By The Time 5G Gets Going In OZ The TPG/Vodafone Federal Court Case Could Be Over
The truest sign of 5G success is going to centre on price not speed until at least 2022 in Australia.
For the next three years at least, 5G is going to be an expensive investment for not only carriers who are have been banned from using cheap Huewei 5G gear to build their networks out but consumers who if they buy a 5G piece of kit to get access to a faster mobile network are going to have to pay a very high price.
The technology figured prominently in Apple’s decision to settle its long-running legal battle with Qualcomm last month.
Apple had nowhere to go when it came to a 5G future, as their relationship with Intel had turned out to be dud investment that would have left them like a shag on a 5G rock.
Right now, 5G is a facing deafening level of hype no more so than from Telstra who are rubbing their hands with glee this morning after Rod Simms Australian Competition and Consumer Commission blocked the merger of arch rivals Vodafone and TPG.
To say the next-generation wireless network standard is having a moment following the ACCC decision would be an understatement.
This week Samsung will launch what will be the U.S. market’s first dedicated 5G phone and it is set to be expensive, some say up to 35% more expensive than their current S10 handsets.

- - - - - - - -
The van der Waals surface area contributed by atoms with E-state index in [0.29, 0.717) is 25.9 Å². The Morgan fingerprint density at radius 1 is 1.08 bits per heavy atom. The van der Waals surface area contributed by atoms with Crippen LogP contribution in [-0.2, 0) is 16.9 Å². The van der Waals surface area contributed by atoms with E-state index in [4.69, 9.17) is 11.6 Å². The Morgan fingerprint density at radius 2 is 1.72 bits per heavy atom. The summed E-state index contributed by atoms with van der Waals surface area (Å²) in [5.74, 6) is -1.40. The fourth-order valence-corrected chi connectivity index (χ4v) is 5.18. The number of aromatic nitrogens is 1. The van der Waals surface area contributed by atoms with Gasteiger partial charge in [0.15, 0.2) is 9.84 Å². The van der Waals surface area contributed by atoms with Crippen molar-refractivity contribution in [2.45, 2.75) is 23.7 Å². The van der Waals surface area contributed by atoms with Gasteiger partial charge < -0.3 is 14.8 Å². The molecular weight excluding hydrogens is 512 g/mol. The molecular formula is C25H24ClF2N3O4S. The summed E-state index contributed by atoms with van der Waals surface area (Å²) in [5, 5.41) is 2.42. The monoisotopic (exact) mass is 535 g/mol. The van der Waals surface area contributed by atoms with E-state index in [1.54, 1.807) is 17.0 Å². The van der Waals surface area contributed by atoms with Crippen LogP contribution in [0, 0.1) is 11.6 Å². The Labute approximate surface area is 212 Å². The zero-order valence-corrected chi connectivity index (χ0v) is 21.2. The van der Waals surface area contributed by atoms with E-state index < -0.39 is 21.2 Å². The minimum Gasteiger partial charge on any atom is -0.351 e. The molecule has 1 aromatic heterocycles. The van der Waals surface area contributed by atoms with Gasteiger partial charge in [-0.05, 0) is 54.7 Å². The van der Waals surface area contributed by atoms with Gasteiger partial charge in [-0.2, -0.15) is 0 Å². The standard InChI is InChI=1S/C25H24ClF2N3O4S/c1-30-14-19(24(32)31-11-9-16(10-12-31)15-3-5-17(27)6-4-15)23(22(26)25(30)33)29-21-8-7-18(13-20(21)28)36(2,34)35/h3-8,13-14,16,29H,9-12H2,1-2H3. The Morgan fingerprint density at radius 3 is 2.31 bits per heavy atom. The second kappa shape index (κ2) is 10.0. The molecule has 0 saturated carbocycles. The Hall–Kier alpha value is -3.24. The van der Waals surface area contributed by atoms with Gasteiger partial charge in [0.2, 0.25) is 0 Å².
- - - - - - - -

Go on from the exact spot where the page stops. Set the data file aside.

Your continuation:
Motorola is also set to enter the 5G market with a US$200 clip-on attachment to operate at 5G. Huawei, which is now the world’s second-largest wireless phone maker, announced plans earlier this year to sell a 5G phone with a flexible screen for $2,600, which would make it the most expensive smartphone on the market.
5G’s long-term future is largely a given, but the level of success for Australian carriers is uncertain as the roll out of 5G networks in a Country as large as Australia will take time. Then there is the issue of whether consumers will pay the high price of entry.
Telstra’s 5G offering will be only be available in only a handful of Australian cities with 5G devices defaulting back to a 4G network.
For consumers who have gone out and purchased a 5G gateway there is no certainty that your home exchange will have a 5G capability, so I suggest those looking for 5G check before you purchase.
The still-evolving nature of the standard means most people will only get incremental upgrades to the speeds that they get with today’s 4G/LTE services. Recently Cowen analysts predicted that “true 5G” services won’t materialize until 2022, at the earliest.
While Apple isn’t expected to compete in 5G next with an announcement about a 5G handset due in September, its settlement with Qualcomm makes a 5G iPhone in late 2020 much more likely because Qualcomm is far ahead of its other chip-making peers in the technology.
Earlier this week Bernstein analysts projected only seven million 5G phones will be sold this year world-wide, or less than 1% of the global smartphone market.
That number is expected to jump to 97 million next year and 232 million the year after.